At midnight on September 19, the military’s loathsome “Don’t Ask, Don’t Tell” (DADT) policy finally ended on schedule, allowing gay service members to serve openly and proudly.
Advocates who worked to repeal the 1993 rule, which prohibited gay personnel from revealing their sexual orientation and their superiors from asking about it, welcomed the seamless transition towards a more inclusive Armed Forces.
“[DADT repeal represents a] historic milestone along the journey to achieving LGBT equality in America’s military. Thanks to veterans, active duty, leaders, allies and supporters everywhere, this is a monumental day for our service members and our nation,” said Servicemembers Legal Defense Network Executive Director Aubrey Sarvis, an Army veteran. “Our work is far from done, but today we pay tribute to the service and sacrifice of our patriots as we look forward to a new era of military service—one that honors the contributions of all qualified Americans who have served or who wish to serve.”
According to the Williams Institute, an LGBT policy think tank, nearly 80,000 active-duty personnel identify as lesbian, gay or bisexual, and the repeal of DADT is expected to attract 37,000 new service members to the ranks. An estimated 1 million veterans are homosexual.
On December 22, 2010, President Obama signed legislation repealing DADT setting into motion the multi-step process to assure skeptics that the presence of openly gay service members would not damage unit cohesion or morale. For the policy to end, the President, the Chairman of the Joint Chiefs of Staff and the Secretary of Defense were required to certify—after extensive troop training and evaluation—that the repeal regulations were “consistent with the standards of military readiness, military effectiveness, unit cohesion, and recruiting and retention of the Armed Forces.”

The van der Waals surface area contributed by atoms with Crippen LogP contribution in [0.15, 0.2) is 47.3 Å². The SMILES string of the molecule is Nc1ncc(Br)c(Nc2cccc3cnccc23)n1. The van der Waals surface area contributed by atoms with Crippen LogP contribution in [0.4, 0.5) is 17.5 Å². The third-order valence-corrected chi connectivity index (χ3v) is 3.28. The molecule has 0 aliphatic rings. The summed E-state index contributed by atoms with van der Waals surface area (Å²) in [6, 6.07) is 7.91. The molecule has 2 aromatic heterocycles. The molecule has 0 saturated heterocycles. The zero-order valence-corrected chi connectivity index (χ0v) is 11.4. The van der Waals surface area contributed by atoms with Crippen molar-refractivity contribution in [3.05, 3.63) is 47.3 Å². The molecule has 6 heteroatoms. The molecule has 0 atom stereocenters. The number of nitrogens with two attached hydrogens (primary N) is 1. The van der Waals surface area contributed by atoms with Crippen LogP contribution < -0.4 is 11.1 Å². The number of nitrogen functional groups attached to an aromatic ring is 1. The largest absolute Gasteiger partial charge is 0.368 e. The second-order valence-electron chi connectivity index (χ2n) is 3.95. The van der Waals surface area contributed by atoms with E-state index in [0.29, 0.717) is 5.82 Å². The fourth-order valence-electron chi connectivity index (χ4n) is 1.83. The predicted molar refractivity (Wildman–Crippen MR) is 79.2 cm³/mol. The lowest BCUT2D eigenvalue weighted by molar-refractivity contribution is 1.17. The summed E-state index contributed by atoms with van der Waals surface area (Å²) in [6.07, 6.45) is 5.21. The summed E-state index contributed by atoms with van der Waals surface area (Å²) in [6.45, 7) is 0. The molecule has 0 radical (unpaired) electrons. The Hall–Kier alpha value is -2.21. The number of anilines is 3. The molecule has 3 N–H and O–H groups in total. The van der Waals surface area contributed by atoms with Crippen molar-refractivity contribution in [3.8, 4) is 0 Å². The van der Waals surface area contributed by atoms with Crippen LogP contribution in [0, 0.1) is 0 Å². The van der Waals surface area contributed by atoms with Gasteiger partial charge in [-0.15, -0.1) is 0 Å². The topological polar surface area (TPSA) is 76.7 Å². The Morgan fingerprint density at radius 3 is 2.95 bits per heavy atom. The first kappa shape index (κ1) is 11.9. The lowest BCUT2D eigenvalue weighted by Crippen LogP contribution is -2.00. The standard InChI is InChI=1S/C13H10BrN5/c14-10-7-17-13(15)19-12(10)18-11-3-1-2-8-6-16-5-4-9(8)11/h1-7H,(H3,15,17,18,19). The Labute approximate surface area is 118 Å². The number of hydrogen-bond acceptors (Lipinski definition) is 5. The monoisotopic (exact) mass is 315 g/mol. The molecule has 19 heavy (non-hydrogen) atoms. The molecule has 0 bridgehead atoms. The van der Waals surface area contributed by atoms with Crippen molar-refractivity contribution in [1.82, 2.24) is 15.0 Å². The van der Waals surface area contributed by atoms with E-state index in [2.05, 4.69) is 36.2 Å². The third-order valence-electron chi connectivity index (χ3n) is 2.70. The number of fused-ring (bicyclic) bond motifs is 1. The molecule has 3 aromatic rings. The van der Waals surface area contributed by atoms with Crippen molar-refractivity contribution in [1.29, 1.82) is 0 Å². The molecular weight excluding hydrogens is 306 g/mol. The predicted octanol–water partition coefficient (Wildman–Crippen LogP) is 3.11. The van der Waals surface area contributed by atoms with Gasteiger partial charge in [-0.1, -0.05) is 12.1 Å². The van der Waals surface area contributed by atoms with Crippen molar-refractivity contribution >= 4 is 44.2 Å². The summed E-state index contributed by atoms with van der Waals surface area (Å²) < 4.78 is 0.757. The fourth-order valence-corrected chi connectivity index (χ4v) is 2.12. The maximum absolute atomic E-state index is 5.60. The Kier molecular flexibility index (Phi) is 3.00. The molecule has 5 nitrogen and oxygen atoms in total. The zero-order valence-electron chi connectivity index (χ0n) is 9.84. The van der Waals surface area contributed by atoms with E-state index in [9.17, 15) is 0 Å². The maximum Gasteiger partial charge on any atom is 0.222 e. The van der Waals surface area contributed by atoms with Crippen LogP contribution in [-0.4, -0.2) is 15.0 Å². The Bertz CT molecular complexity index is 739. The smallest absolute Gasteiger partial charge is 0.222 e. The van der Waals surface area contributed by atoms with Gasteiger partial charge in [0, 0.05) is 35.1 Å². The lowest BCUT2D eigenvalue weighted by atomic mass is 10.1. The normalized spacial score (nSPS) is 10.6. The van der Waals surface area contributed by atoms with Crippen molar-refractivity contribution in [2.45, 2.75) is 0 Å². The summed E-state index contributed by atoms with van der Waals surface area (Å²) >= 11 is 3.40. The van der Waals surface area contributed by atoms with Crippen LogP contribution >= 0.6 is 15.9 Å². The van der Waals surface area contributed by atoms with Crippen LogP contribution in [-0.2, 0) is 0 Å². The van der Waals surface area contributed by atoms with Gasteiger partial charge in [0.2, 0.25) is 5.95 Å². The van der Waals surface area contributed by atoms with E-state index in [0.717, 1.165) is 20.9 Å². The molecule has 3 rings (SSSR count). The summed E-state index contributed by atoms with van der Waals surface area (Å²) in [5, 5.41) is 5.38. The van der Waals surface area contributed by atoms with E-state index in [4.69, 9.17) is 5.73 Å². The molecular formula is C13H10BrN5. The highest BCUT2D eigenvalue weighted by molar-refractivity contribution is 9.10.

Obama, Joint Chiefs Chairman Admiral Mike Mullen, and Secretary of Defense Leon Panetta certified to Congress on July 22 that regulations met requirements and set the date for DADT’s elimination for midnight on September 19.
As the policy expired, previously closeted active service members expressed relief and confidence in their expected acceptance. A survey by OutServe, the association of active-duty LGBT military members, found that 78 percent of more than 500 LGBT respondents were already out to at least some of their unit. Sixty-seven percent believed that their colleagues would treat them “universally” or “generally” without discrimination.
“We are professionals,” said one respondent. “The repeal of DADT allows LGBT troops to do what their straight counterparts already take for granted—to share and talk about life events without fear of repercussion. Shared experience can only lead to a better understanding of who we are as individuals, and contribute to the same mission: protection of those we love and service to our country.”